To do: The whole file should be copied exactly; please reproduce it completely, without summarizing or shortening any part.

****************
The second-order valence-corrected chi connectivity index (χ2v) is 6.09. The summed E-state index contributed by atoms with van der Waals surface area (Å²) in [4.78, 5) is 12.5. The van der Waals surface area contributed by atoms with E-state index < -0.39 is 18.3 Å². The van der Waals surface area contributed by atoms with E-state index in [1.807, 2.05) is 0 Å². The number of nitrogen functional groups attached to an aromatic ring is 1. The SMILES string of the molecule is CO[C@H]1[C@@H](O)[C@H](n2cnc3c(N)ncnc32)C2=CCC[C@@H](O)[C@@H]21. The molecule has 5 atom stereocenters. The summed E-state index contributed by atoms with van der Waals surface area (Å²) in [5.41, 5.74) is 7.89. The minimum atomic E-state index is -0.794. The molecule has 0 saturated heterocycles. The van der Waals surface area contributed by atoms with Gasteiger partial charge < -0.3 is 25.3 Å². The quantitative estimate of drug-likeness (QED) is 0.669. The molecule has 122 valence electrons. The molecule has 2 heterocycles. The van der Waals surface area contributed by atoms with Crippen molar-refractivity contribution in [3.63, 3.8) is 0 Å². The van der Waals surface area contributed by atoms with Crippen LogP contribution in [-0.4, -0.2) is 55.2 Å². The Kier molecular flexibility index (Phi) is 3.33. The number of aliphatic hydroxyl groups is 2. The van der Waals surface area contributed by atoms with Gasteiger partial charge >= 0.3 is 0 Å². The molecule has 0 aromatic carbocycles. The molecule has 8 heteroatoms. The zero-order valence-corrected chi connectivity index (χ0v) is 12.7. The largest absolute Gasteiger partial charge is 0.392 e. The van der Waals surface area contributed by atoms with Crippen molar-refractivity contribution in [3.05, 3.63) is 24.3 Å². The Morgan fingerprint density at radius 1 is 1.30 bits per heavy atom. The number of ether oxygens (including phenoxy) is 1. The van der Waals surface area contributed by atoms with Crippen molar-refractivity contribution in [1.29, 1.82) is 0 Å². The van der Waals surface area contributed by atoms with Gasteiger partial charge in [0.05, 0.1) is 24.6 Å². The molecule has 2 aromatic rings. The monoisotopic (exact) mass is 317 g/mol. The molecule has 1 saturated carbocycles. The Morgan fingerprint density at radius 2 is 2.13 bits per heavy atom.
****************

The second-order valence-corrected chi connectivity index (χ2v) is 6.09. The summed E-state index contributed by atoms with van der Waals surface area (Å²) in [4.78, 5) is 12.5. The van der Waals surface area contributed by atoms with E-state index < -0.39 is 18.3 Å². The van der Waals surface area contributed by atoms with E-state index in [1.807, 2.05) is 0 Å². The number of nitrogen functional groups attached to an aromatic ring is 1. The SMILES string of the molecule is CO[C@H]1[C@@H](O)[C@H](n2cnc3c(N)ncnc32)C2=CCC[C@@H](O)[C@@H]21. The molecule has 5 atom stereocenters. The summed E-state index contributed by atoms with van der Waals surface area (Å²) in [5.41, 5.74) is 7.89. The minimum atomic E-state index is -0.794. The molecule has 0 saturated heterocycles. The van der Waals surface area contributed by atoms with Gasteiger partial charge < -0.3 is 25.3 Å². The quantitative estimate of drug-likeness (QED) is 0.669. The molecule has 122 valence electrons. The molecule has 2 heterocycles. The van der Waals surface area contributed by atoms with Crippen molar-refractivity contribution in [3.63, 3.8) is 0 Å². The van der Waals surface area contributed by atoms with Crippen LogP contribution in [-0.4, -0.2) is 55.2 Å². The Kier molecular flexibility index (Phi) is 3.33. The number of aliphatic hydroxyl groups is 2. The van der Waals surface area contributed by atoms with Gasteiger partial charge >= 0.3 is 0 Å². The molecule has 0 aromatic carbocycles. The molecule has 8 heteroatoms. The zero-order valence-corrected chi connectivity index (χ0v) is 12.7. The largest absolute Gasteiger partial charge is 0.392 e. The van der Waals surface area contributed by atoms with Crippen molar-refractivity contribution in [3.05, 3.63) is 24.3 Å². The Morgan fingerprint density at radius 1 is 1.30 bits per heavy atom. The number of ether oxygens (including phenoxy) is 1. The van der Waals surface area contributed by atoms with Crippen molar-refractivity contribution in [1.29, 1.82) is 0 Å². The van der Waals surface area contributed by atoms with Gasteiger partial charge in [0.05, 0.1) is 24.6 Å². The molecule has 2 aromatic rings. The monoisotopic (exact) mass is 317 g/mol. The molecule has 1 saturated carbocycles. The Morgan fingerprint density at radius 2 is 2.13 bits per heavy atom.